Rose Marie Ludwig
“I had the opportunity to have a class on writing your family history,” says Rose Marie Ludwig of Henderson, Nevada. “I didn't want to go—I thought it would be boring. At the time, I was working at the family history library in Las Vegas. Pam Rammage, one of the family history missionaries serving in that library, was going to teach this class. I was working on my computer that night, running into brick walls in my genealogy. So I went up, figuring it would be something else to do for an hour.”
Pam’s approach to writing your family history was entirely different than anything Rose Marie had experienced or expected.
“She told us that what makes family history interesting is the stories. Whatever your age, you've had experiences, therefore you have stories. She read us an incident from her life, and it was short, it was fun, and it was interesting. She said ‘OK, for next week I want all of you to write a story,’ and she gave us a subject. ‘It doesn’t have to be about your childhood. It can be something that happened last week.’
“There were seven of us in the class. Everybody wrote a story about that subject. The next week, everybody came, and everybody shared their stories. It was delightful! In sharing the stories, it brought to mind other stories—it brought other memories to the surface.”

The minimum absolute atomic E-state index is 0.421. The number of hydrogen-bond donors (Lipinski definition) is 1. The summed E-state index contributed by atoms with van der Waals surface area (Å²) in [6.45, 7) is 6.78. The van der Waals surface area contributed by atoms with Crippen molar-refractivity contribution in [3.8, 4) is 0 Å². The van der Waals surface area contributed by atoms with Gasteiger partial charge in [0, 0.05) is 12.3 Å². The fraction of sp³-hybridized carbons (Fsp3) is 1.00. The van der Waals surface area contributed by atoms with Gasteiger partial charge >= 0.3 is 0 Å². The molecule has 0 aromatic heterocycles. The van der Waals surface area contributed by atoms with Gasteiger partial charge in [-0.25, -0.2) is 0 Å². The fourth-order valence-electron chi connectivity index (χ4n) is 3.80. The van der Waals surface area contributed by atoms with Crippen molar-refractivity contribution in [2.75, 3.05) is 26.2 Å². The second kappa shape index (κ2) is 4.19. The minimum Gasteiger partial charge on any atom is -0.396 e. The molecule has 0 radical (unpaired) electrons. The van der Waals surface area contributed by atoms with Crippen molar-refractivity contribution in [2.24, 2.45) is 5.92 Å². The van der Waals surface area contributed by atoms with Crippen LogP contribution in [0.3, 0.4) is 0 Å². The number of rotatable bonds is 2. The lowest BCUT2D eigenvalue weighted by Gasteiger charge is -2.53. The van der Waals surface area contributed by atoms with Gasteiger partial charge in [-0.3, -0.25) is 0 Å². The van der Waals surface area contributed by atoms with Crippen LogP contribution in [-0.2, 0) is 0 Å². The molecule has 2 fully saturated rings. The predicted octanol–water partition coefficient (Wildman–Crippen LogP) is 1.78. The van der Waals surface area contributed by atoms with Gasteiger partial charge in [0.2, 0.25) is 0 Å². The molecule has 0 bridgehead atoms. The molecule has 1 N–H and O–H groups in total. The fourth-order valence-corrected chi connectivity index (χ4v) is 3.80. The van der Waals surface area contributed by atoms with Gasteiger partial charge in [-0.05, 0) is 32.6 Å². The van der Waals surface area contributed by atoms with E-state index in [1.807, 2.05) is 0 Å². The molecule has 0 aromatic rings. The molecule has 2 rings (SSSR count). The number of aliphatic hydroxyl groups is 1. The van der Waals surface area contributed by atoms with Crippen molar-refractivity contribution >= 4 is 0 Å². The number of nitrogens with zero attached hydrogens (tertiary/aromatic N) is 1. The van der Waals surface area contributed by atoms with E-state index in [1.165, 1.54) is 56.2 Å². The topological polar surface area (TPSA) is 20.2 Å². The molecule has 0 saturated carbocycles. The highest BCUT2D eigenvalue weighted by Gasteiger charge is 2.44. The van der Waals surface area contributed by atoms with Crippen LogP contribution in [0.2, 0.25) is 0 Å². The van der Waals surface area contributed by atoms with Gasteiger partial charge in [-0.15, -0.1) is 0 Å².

During each week of the class, they were given other subjects to write stories about. At the end of eight weeks they had all shared eight stories and had suggestions for other stories they might write.
“Since then I have written 25 or 30 short stories,” Rose Marie says. “Some are only five or six paragraphs.”
What does she do with the stories? She shares them.
“My family of 15 or 16 people gets together once a month for dinner,” says Rose Marie. At those dinners, she now includes “Papa” stories about her husband, who passed away five years ago. “Unfortunately he is not here to defend himself, so he has to endure them from my viewpoint,” she says with a smile. “The first one was a short story, funny, about their grandfather, and everybody enjoyed it.
“The next month at dinner, they asked, ‘Grandma, do you have a story for
us?’ I let them choose a Nana or Papa story, and I pulled it out.” And so a new tradition was created.
“Sometimes they ask for repeats, so I read it again,” Rose Marie says. “The kids are learning things about their grandpa or their dad, or one of their uncles. So it's turned out to be a real fun family activity, one that I hadn't even imagined.”
She has related plans for Christmas: “I printed up the stories I have. I'm going to put them each in a plastic sleeve in a loose-leaf notebook and give one notebook to each family. Then we can add to it in the future.”
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